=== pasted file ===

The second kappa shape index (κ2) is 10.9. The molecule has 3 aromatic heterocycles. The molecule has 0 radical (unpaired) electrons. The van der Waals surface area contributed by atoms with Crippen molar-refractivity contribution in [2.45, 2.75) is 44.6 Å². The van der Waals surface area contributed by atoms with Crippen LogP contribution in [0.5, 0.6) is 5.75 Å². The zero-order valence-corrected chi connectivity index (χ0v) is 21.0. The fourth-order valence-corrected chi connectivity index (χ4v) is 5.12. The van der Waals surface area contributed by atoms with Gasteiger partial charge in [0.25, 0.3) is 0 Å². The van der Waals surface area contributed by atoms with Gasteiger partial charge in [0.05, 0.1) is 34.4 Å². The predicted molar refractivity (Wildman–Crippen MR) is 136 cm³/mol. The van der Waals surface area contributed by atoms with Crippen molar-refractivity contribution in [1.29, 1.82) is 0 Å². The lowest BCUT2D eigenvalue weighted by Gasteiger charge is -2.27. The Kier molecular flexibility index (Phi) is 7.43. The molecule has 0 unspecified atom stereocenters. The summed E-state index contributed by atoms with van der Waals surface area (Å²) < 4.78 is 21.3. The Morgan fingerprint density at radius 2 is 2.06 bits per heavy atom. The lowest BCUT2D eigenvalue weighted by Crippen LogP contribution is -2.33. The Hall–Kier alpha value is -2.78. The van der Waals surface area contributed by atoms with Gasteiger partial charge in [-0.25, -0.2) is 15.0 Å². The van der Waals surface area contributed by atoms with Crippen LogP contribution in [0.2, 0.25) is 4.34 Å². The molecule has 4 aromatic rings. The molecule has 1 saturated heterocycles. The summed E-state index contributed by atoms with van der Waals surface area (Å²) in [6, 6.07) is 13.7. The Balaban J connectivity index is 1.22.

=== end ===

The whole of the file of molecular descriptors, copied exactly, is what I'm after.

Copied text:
The second kappa shape index (κ2) is 10.9. The molecule has 3 aromatic heterocycles. The molecule has 0 radical (unpaired) electrons. The van der Waals surface area contributed by atoms with Crippen molar-refractivity contribution in [2.45, 2.75) is 44.6 Å². The van der Waals surface area contributed by atoms with Crippen LogP contribution in [0.5, 0.6) is 5.75 Å². The zero-order valence-corrected chi connectivity index (χ0v) is 21.0. The fourth-order valence-corrected chi connectivity index (χ4v) is 5.12. The van der Waals surface area contributed by atoms with Gasteiger partial charge in [0.25, 0.3) is 0 Å². The van der Waals surface area contributed by atoms with Gasteiger partial charge in [0.05, 0.1) is 34.4 Å². The predicted molar refractivity (Wildman–Crippen MR) is 136 cm³/mol. The van der Waals surface area contributed by atoms with Crippen molar-refractivity contribution in [1.29, 1.82) is 0 Å². The lowest BCUT2D eigenvalue weighted by Gasteiger charge is -2.27. The Kier molecular flexibility index (Phi) is 7.43. The molecule has 0 unspecified atom stereocenters. The summed E-state index contributed by atoms with van der Waals surface area (Å²) < 4.78 is 21.3. The Morgan fingerprint density at radius 2 is 2.06 bits per heavy atom. The lowest BCUT2D eigenvalue weighted by Crippen LogP contribution is -2.33. The Hall–Kier alpha value is -2.78. The van der Waals surface area contributed by atoms with Gasteiger partial charge in [-0.25, -0.2) is 15.0 Å². The van der Waals surface area contributed by atoms with Crippen LogP contribution in [0.2, 0.25) is 4.34 Å². The molecule has 4 aromatic rings. The molecule has 1 saturated heterocycles. The summed E-state index contributed by atoms with van der Waals surface area (Å²) in [6, 6.07) is 13.7. The Balaban J connectivity index is 1.22.